On Saturday night, the gambling industry witnessed the perfect storm when the harness racing meet at Woodbine offered a one race wager that captivated the gambling world.   A combination of huge carryover, takeout reduced by more than 40 per cent to create the huge carryover, a twenty cent minimum and a mandatory payout gave the players a large advantage statistically resulting in a wager that paid out significantly more money than it took in.   The incredible value of the High Five would bring sports bettors, thoroughbred bettors, poker players and gamblers from around the world to invest in the greatest of wagering opportunities, resulting in a Woodbine High Five pool that would break all North American records.   The Saturday High Five wagers totaled a record $2,581,505. The carryover of $847,458 brought the total pool to $3,428,963, another North American record for harness racing. After the takeout of $387,225, the net pool was $3,041,738 creating a surplus to the winners of $460,232, a fact that was not lost on those investors that knew their mathematics.   The Hugh Five was raced and the result was the second most logical of all from a statistical point of view. The 4-5 favorite Camaes Fellow was victorious followed by the 4-1 second favorite,the7-1 third favorite, the 12-1 fifth favorite and the 11-1 fourth favorite. This fairly predictable finish resulted in 3,522 twenty cent winners. When the results were posted, even the most optimistic players in the game could not believe the payoff they were seeing. The payout was incredibly generous. We will make things easier by converting all race 11 wagers to a one dollar payout. The exacta paid $7.59, the trifecta paid $36.10 and the super paid $211.90. The High Five paid $4,317.55 for a buck. In other words, the High Five paid over twenty times the superfecta by simply adding the next favorite in the betting. The twenty cent price was $863.51. This unbelievable payout rewarded the players handsomely for successfully putting a winning ticket together on a bet that was from a pure numerical standpoint one of the greatest wagering opportunities ever offered. Thank you to all horseplayers for your hugesupport of low takeout wagers, making more of them possible. Handle for the eleven race card was a season high $4,696,209. It was extremely encouraging to see the tracks that were still racing, The Meadowlands, Balmoral and Cal Expo showing the Woodbine High Five race on their signal highlighting the most important race of the night. This is the type of cooperation that I hope we will see later this year for The North America Cup, The Meadowlands Pace, The International Trot, The Breeders Crown and others. Congratulations to Woodbine for an extraordinary job. Best wishes to Mohawk as they open up their expanded meeting with a ten race card on Thursday. Michael Antoniades  -  Chicago Racing Analyst  

TORONTO, April 7 - Woodbine Entertainment Group today announced that per harness racing handle for the 2014-15 Woodbine Standardbred Fall-Winter meet, which concluded on Monday, April 6, was up in comparison to the same period during 2013-14. A total of 94 race cards were held at Woodbine between October 16, 2014 and April 6, 2015, 22 more race dates than the same period over the 2013-14 racing season. The 2014-15 Woodbine Standardbred Fall-Winter meet recorded an "all-sources" betting total of $138,154,596.15. The average per race handle for the meet was $136,922.30, a 7.2% increase over the same period a year prior. A handle of $4,696,209 on Saturday, April 4 was the largest handle of the Fall-Winter meet. The significant handle was powered by a record-setting Jackpot Hi-5 pool of $2,581,505 wagered into a carryover pool of $847,458 for a total of $3,428,963. More than $3 million was paid out to horseplayers who had the winning Jackpot Hi-5 combination. The single-race handle on the Jackpot Hi-5 dash on the April 4 card of $2,966,808 set a new industry record for largest single-race handle, while the Jackpot Hi-5 pool set a record as the largest total for a single-pool. Sylvain Filion finished the Winter-Fall meet as the leading driver with 119 wins. The veteran reinsman finished the meet as the only driver to top $2 million in earnings. On the training side, Richard Moreau led all conditioners with 87 wins and earnings of more than $1.1 million. The 118-date Mohawk Racetrack Spring-Summer meet kicks off Thursday, April 9. Mark McKelvie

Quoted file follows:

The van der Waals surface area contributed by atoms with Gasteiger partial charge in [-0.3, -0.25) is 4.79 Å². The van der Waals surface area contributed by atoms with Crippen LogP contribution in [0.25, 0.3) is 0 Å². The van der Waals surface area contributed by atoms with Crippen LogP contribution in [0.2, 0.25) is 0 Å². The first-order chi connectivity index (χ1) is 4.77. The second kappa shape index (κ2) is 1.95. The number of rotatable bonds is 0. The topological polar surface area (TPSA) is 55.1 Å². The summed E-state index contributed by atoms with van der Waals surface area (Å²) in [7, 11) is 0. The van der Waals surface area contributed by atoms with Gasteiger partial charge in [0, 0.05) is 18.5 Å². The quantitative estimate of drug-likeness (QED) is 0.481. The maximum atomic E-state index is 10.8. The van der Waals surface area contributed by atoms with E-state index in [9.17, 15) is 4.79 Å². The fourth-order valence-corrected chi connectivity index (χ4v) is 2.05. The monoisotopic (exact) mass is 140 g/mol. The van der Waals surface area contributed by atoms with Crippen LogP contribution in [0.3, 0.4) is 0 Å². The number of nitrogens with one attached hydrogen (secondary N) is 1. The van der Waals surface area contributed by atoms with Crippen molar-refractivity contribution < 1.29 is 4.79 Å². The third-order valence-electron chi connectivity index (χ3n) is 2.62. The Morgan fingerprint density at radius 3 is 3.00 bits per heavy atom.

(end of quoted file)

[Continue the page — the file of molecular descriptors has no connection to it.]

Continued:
TORONTO, April 6 - A pair of harness racing  sophomore pacing fillies continued their dominance Monday night in the second leg of the Blossom Series at Woodbine. Two $15,000 second leg divisions of the series event for three-year-old pacing fillies were contested Monday evening. First round winners Cast No Shadow and Maplelea returned to score victories once again and set up a potential showdown in the series final. In the first division, Cast No Shadow improved her record to five for five in 2015 with a sharp 1:52.2 victory. Driven by Mike Saftic, Cast No Shadow, the 1/5 favourite, sat off the pace early on and would get into the outer flow heading towards the final turn. A fading first up challenger would force Cast No Shadow and her cover to go three-wide, but that wouldn't faze the public's choice. Cast No Shadow would explode off her cover in the stretch and charge by leader Moonlit Dance to prevail by a length and three-quarters. High Fashion Mel and Nippy W Hanover finished third and fourth, respectively. A daughter of Shadow Play, Cast No Shadow paced home in :26.4 to remain undefeated in 2015. She is trained by Des Tackoor for owner Millard Adams and now has over $40,000 in career earnings. The clocking of 1:52.2 knocked more than two-seconds off Cast No Shadow's previous career-mark. She paid $2.50 to win. Cast No Shadow Maplelea, the HPI Series winner, scored her fifth consecutive victory with a 1:56 triumph in the second division. Sent off as the 1/2 favourite, Maplelea and driver Rick Zeron got away sixth and last in the early stages of the race. Little pace was offered in the second-quarter and the field got to the half in just 1:00.1. Maplelea started up on the outside down the backstretch and was situated second-over coming off the final turn. In the stretch, Maplelea powered by her rivals to score a length and three-quarters victory. Her individual final-quarter was a dazzling :26.1. Doctor Terror finished second, while Beyonces Rockn took third. A daughter of Sportswriter, Maplelea has now won seven of nine starts this season for owner/trainer Andrew Moore. Her career bankroll now sits at over $82,000. Maplelea returned $3 to win. Maplelea Both Cast No Shadow and Maplelea will now have a chance at the Blossom Series sweep in next Monday's $36,200 final at Mohawk Racetrack. Mark McKelvie WEG Communications